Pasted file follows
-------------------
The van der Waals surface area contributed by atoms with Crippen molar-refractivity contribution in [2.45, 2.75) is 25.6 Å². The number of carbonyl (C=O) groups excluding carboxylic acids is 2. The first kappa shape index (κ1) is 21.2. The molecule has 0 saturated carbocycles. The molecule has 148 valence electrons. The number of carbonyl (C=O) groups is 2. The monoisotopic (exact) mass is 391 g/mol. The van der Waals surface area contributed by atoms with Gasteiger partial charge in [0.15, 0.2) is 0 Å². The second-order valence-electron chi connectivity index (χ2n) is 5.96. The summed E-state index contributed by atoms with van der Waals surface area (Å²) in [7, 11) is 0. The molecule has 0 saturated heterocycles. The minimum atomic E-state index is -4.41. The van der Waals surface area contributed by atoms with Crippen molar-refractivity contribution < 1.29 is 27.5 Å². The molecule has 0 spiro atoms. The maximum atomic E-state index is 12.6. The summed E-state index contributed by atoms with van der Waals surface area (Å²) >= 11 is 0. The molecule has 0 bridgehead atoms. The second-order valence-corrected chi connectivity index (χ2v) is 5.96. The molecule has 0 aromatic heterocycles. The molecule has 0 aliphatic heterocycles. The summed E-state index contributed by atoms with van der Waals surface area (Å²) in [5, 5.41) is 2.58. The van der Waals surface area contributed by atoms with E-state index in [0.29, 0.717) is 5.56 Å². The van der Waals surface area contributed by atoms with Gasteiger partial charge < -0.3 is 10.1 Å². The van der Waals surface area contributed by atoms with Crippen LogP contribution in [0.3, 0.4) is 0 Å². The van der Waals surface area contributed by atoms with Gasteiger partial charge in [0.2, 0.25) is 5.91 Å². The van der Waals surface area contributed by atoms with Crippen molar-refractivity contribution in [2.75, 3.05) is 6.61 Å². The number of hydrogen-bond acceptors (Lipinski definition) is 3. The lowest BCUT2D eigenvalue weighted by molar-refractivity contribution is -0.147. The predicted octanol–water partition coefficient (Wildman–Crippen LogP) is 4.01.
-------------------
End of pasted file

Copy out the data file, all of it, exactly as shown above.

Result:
The van der Waals surface area contributed by atoms with Crippen molar-refractivity contribution in [2.45, 2.75) is 25.6 Å². The number of carbonyl (C=O) groups excluding carboxylic acids is 2. The first kappa shape index (κ1) is 21.2. The molecule has 0 saturated carbocycles. The molecule has 148 valence electrons. The number of carbonyl (C=O) groups is 2. The monoisotopic (exact) mass is 391 g/mol. The van der Waals surface area contributed by atoms with Gasteiger partial charge in [0.15, 0.2) is 0 Å². The second-order valence-electron chi connectivity index (χ2n) is 5.96. The summed E-state index contributed by atoms with van der Waals surface area (Å²) in [7, 11) is 0. The molecule has 0 saturated heterocycles. The minimum atomic E-state index is -4.41. The van der Waals surface area contributed by atoms with Crippen molar-refractivity contribution < 1.29 is 27.5 Å². The molecule has 0 spiro atoms. The maximum atomic E-state index is 12.6. The summed E-state index contributed by atoms with van der Waals surface area (Å²) >= 11 is 0. The molecule has 0 bridgehead atoms. The second-order valence-corrected chi connectivity index (χ2v) is 5.96. The molecule has 0 aromatic heterocycles. The molecule has 0 aliphatic heterocycles. The summed E-state index contributed by atoms with van der Waals surface area (Å²) in [5, 5.41) is 2.58. The van der Waals surface area contributed by atoms with E-state index in [0.29, 0.717) is 5.56 Å². The van der Waals surface area contributed by atoms with Gasteiger partial charge < -0.3 is 10.1 Å². The van der Waals surface area contributed by atoms with Crippen LogP contribution in [0.3, 0.4) is 0 Å². The van der Waals surface area contributed by atoms with Gasteiger partial charge in [0.2, 0.25) is 5.91 Å². The van der Waals surface area contributed by atoms with Crippen molar-refractivity contribution in [2.75, 3.05) is 6.61 Å². The number of hydrogen-bond acceptors (Lipinski definition) is 3. The lowest BCUT2D eigenvalue weighted by molar-refractivity contribution is -0.147. The predicted octanol–water partition coefficient (Wildman–Crippen LogP) is 4.01.